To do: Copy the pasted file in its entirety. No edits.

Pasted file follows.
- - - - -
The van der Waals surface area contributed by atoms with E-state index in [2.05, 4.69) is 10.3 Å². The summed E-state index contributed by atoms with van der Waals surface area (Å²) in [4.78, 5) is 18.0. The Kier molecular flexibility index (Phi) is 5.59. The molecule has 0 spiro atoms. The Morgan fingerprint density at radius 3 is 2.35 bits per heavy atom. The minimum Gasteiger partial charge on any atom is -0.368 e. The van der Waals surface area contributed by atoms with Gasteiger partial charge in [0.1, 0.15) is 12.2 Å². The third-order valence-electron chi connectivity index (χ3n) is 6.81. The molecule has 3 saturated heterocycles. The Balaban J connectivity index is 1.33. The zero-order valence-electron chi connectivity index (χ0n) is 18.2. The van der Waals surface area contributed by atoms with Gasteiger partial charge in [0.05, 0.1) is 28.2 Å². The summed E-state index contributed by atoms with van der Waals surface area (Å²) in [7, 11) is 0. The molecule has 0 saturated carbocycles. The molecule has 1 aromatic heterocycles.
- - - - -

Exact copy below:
The van der Waals surface area contributed by atoms with E-state index in [2.05, 4.69) is 10.3 Å². The summed E-state index contributed by atoms with van der Waals surface area (Å²) in [4.78, 5) is 18.0. The Kier molecular flexibility index (Phi) is 5.59. The molecule has 0 spiro atoms. The Morgan fingerprint density at radius 3 is 2.35 bits per heavy atom. The minimum Gasteiger partial charge on any atom is -0.368 e. The van der Waals surface area contributed by atoms with Gasteiger partial charge in [0.1, 0.15) is 12.2 Å². The third-order valence-electron chi connectivity index (χ3n) is 6.81. The molecule has 3 saturated heterocycles. The Balaban J connectivity index is 1.33. The zero-order valence-electron chi connectivity index (χ0n) is 18.2. The van der Waals surface area contributed by atoms with Gasteiger partial charge in [0.05, 0.1) is 28.2 Å². The summed E-state index contributed by atoms with van der Waals surface area (Å²) in [7, 11) is 0. The molecule has 0 saturated carbocycles. The molecule has 1 aromatic heterocycles.